First, let me congratulate you on your first solo show in NYC this past week. It was simply wonderful to see all of your new works of art and Raphael Gonzalez did a great job at curating the show. I know you both worked so closely together for a couple of years in order to have this show come to fruition. Fat Free Gallery was packed and everywhere I looked, your pieces felt 3 dimensional even though they were all on a 2 dimensional surface.
Nicole Gordon: What first drew you to using mylar as your subject matter? As an artist myself, I see it as a very difficult medium to master.
Fanakapan: I didn't jump straight into a foil balloon style. It was an evolving process from one of the very first times I had tried spray painting without a stencil. I would say it started from around 2008-2011.
NG: What did your first pieces look like? Were they created for the streets of the U.K. or other countries you had traveled in?
F: I used to work as a prop maker for kids TV shows like Nickelodeon, MTV, BBC etc. While working for them I was asked to paint a wedding venue for a friend (from Nickelodeon). The theme at the time was "dogs and ducks" -some animals that the bride and groom felt like they wanted on the walls. I was going to paint a series of dogs- a hotdog, a balloon dog and a confused real dog - all wondering who the imposters were in the series.
When I painted the balloon dog, (my first blue balloon dog, in 2010), I noticed how 3D this looked - almost jumping off of the wall so I carried on with this " balloon style" street art, slowly getting more detailed and technical each time I painted as I learned more about the technique. This eventually led to painting rubber inflatable characters (like beach toys) and foil party balloons (a whole alphabet in fact) and eventually opened up to endless possibilities and messages for me to paint.
It seemed, and I thought I was the only person painting these letters at the time, that there happened to be others that were doing it, they just were not seen in the public as much as I was. So I truly hadn't seen anyone else doing this style of work but me.
There recently has been a lot of anger and competition within this style. I see loads of people now painting in the same or similar style. This has been definitely ruining a lot of pleasure within me that used to come along with painting these letters.
With this in mind, I try not to get stuck down with painting just one thing over and over again. Since as early as I can remember, I was drawing and painting using a number of different textures within my art, dating back years and years ago.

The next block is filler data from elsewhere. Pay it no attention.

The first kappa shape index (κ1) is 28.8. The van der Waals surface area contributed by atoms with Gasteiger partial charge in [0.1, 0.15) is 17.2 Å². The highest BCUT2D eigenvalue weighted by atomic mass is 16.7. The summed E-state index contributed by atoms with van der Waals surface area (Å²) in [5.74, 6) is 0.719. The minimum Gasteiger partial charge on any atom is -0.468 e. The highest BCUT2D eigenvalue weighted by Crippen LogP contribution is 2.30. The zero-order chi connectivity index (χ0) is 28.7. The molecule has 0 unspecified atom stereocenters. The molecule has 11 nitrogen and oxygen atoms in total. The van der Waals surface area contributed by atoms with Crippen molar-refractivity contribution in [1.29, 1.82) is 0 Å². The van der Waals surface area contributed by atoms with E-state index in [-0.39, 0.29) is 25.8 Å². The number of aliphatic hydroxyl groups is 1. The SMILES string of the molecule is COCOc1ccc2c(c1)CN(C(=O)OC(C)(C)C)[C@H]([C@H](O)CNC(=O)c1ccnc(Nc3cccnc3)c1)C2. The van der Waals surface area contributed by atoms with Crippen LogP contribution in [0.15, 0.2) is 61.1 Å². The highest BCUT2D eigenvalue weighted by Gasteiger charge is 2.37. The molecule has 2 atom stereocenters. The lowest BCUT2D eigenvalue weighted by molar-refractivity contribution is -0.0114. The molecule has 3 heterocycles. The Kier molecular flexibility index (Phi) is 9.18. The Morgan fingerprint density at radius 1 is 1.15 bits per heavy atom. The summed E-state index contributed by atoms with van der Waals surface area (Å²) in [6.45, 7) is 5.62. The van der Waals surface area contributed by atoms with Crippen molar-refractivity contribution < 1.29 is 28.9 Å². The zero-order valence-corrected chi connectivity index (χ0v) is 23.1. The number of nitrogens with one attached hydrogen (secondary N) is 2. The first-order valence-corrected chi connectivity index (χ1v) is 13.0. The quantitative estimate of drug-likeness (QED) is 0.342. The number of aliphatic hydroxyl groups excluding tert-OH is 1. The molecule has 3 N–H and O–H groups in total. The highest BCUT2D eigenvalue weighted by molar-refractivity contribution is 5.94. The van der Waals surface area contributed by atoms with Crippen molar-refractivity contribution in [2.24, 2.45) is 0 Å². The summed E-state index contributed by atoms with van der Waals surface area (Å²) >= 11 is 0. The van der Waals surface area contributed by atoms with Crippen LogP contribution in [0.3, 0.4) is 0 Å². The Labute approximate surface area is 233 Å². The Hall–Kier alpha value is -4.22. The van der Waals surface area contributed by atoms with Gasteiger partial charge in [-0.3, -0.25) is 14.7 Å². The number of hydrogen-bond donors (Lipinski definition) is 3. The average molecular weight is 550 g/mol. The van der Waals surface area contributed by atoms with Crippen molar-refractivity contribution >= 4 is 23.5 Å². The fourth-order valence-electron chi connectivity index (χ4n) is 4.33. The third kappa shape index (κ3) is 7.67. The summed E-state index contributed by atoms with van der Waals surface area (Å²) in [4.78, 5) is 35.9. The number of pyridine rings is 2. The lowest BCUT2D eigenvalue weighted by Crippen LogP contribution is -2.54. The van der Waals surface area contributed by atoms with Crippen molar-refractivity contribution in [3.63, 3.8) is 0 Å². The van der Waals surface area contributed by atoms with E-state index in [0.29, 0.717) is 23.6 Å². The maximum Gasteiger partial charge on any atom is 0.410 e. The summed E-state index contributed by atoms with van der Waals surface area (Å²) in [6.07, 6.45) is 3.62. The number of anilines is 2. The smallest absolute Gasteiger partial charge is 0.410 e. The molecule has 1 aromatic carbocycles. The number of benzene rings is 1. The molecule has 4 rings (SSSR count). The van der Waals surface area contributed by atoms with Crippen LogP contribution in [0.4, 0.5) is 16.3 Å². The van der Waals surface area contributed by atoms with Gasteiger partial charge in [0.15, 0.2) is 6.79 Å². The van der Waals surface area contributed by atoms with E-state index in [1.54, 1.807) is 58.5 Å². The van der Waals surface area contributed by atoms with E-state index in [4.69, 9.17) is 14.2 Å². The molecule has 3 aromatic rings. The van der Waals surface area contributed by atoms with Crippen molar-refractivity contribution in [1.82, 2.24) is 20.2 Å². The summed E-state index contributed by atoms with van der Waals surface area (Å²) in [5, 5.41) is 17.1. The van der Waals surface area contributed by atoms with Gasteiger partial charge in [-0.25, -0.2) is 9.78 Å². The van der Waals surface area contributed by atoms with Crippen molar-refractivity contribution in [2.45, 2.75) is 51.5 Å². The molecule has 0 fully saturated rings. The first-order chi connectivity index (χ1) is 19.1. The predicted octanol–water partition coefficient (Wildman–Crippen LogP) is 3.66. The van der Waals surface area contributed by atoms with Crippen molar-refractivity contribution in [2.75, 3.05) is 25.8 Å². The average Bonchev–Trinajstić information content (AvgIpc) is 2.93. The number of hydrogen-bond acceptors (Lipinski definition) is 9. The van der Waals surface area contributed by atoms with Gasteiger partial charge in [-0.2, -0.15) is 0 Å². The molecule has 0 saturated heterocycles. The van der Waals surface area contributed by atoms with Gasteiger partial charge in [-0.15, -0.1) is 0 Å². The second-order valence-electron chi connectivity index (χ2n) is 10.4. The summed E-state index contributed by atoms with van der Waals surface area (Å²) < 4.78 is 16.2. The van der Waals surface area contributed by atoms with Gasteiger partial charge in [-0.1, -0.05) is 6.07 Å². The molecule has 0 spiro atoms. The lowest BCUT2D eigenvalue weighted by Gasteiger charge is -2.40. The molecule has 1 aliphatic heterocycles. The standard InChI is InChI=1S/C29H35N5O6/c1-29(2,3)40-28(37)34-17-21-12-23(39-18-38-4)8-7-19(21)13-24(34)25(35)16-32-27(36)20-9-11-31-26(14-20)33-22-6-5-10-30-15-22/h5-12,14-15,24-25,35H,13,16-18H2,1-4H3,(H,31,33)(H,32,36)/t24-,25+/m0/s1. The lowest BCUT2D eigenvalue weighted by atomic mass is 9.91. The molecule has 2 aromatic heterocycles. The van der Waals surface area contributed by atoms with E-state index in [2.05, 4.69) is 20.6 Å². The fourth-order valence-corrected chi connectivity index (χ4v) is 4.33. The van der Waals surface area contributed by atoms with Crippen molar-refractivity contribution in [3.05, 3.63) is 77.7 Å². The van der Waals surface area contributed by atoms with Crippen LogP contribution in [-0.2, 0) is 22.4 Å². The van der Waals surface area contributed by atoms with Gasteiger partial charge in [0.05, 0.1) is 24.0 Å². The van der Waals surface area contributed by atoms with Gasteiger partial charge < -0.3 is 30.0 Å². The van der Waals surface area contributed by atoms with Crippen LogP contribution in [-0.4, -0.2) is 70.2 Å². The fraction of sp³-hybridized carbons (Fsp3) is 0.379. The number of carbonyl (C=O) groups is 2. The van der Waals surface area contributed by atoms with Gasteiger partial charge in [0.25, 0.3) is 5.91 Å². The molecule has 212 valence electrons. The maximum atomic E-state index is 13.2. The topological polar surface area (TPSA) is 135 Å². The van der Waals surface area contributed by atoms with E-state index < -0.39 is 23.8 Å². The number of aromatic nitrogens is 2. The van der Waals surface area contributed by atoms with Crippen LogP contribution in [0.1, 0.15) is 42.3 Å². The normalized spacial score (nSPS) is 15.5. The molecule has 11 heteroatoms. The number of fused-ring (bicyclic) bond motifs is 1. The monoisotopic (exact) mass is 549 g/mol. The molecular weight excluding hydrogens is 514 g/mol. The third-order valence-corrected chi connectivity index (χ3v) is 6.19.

Now, I try to mix it up a bit with nostalgic images... balloon, plastic, glass- textures to convey certain ideas or social situations or just sometimes complete nonsense with a slight twist of humor. Many more 3d pieces are to come next year as I try to get back to my sculpting roots. The first to be seen will be a couple of collaborative pieces.
NG: To date, what has been your favorite piece and why?
F: I'm afraid I can't pick a favourite piece but maybe the ones that don't last as long -live on more fondly as I haven't had time to get bored of them before they get destroyed
NG: What cities embrace your work the most? Is there anywhere you would like to travel that you haven't been to already?
F: I think LA has been one of the most well received and pieces last there. NY is always fun but there seems to be less respect from other artists (a bit like London). By far the best location was at the top of a Swiss mountain .
NG: I am happy to see that you are open to collaborations. Not all artists are. Who would be the artist of choice, dead or alive, to work with? You can pick anyone!
F: I've liked working with a number of different artists and the list is still growing. My friend Stathis from Greece
(insane51) has been the easiest to collaborate with so far but I'm also looking forward to working with Nuno from Rotterdam when I get to Miami this year. He is one of the most dedicated technical artists out there at the moment.
NG: Please talk about how you and Raphael curated your first solo show in NYC as I do believe it was a long time in the making. How did you first meet and then bring us to last week's show please.
F: I've known Raphael since 2015 when I painted a few pieces in Bushwick . He's been on the front line of the scene for a while and without a doubt and is my favorite photographer on your side of the pond! It won't be the last time we work together, I'm sure.
NG: What is next for you Fan?
F: Next up. Orlando, Miami, LA and Las Vegas to start with and the rest, I know, will fall into place.
NG: Where can our readers learn more about both you and your work?